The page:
Furthermore, the survey showed that an overwhelming majority of Montanans place a high value on their state’s wildlife resources: 88% of respondents see wildlife as important to their quality of life in Montana, while 83% see wildlife as important to Montana’s economy.

Thankfully, Montana has a strong tradition of landowners, conservation groups, and state and federal agencies coming together to achieve shared priorities, particularly when it comes to conserving and improving fish and wildlife habitat. In 2020, various stakeholders worked with Montana Fish, Wildlife & Parks to develop a strategy for conserving habitat essential to wildlife migration and movement.

For sportsmen and women, it is encouraging to know that a majority of Montanans share concern about one of the most significant threats to its mule deer, elk, and antelope herds. This widespread support should be motivation for state officials, private landowners, and conservation professionals to continue to find common ground and address cooperatively the challenges faced by various stakeholders.

Whit Fosburgh

February 4, 2021

Building on Our Conservation Successes

We can’t move conservation forward if there’s a strict policy of “out with the old, in with the new”

It has become a political ritual for an incoming administration to undo actions from the previous administration. Some of this is natural and appropriate, but if the goal of the Biden Administration is to advance conservation that withstands political whirlwinds, then prudence dictates that we look at every action on its own merits—not simply assume that everything done under the previous administration has to go. It’s worth remembering that the Great American Outdoors Act, the America’s Conservation Enhancement Act, and the Modern Fish Act were all signed into law by President Trump and the permit for the proposed Pebble Mine in Bristol Bay was ultimately denied during his time in office.

Here’s a list of actions that the Trump Administration took that we think should be embraced and expanded moving forward.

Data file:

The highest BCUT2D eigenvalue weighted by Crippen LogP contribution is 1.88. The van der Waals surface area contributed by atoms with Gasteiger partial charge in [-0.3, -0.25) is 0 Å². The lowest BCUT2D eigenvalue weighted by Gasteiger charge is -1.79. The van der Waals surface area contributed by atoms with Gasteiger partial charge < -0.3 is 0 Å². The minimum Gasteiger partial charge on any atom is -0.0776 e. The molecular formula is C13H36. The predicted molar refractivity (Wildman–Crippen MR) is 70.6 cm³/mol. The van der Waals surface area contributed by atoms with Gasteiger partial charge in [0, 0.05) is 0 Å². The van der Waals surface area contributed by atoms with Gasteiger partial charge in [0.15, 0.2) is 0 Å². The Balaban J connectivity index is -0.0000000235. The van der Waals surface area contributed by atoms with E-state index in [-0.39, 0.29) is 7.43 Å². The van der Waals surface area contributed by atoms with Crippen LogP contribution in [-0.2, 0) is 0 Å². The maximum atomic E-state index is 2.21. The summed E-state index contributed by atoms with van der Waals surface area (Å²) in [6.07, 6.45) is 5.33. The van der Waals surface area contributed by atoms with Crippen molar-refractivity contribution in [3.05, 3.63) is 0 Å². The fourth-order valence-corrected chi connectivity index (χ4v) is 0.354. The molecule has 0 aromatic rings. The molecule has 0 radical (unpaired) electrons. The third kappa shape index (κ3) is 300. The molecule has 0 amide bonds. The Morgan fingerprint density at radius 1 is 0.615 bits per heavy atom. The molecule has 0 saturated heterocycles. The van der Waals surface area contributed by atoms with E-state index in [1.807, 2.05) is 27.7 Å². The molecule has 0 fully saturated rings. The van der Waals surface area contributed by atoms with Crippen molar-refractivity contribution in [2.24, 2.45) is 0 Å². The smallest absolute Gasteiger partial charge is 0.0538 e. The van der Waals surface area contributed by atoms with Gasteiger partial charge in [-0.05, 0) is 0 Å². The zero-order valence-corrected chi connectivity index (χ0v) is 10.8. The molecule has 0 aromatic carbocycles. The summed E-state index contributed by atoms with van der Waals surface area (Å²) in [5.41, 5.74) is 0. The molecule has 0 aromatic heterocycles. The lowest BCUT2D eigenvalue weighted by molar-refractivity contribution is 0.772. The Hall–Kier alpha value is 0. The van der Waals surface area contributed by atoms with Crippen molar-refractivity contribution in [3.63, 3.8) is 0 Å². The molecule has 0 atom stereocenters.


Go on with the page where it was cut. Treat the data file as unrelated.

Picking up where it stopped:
Migration Corridors

One of the best ways to help big game adapt to a changing climate is to ensure they can move freely across the landscape. So conservationists cheered when the Department of Interior issued Secretarial Order 3362, prioritizing the conservation of big game winter ranges and migration corridors. Since that time, the states and federal government have partnered to research big game movements and improve habitat for mule deer, elk, and pronghorn antelope. In addition, the Department and the National Fish and Wildlife Foundation provided more than $15 million to implement the order, funds that were matched by about $30 million in state and private funds. This resulted in on-the-ground projects that range from restoring habitat to improving fencing.

The Order also inspired Colorado, Montana, Utah, and Wyoming to adopt their own migration corridor conservation programs, with additional states working to join them.

The Biden Administration should build off the Trump Administration’s efforts by ensuring that Bureau of Land Management and national forest management plans prioritize migratory habitats. Agency-wide conservation policies should also be expanded to include wild sheep and moose, as well as summer range for all big game species. Finally, the administration and Congress should team up to direct funding toward migration research and construction of wildlife crossings, including $500 million as part of a new Highway Bill, which Congress is expected to pass in 2021.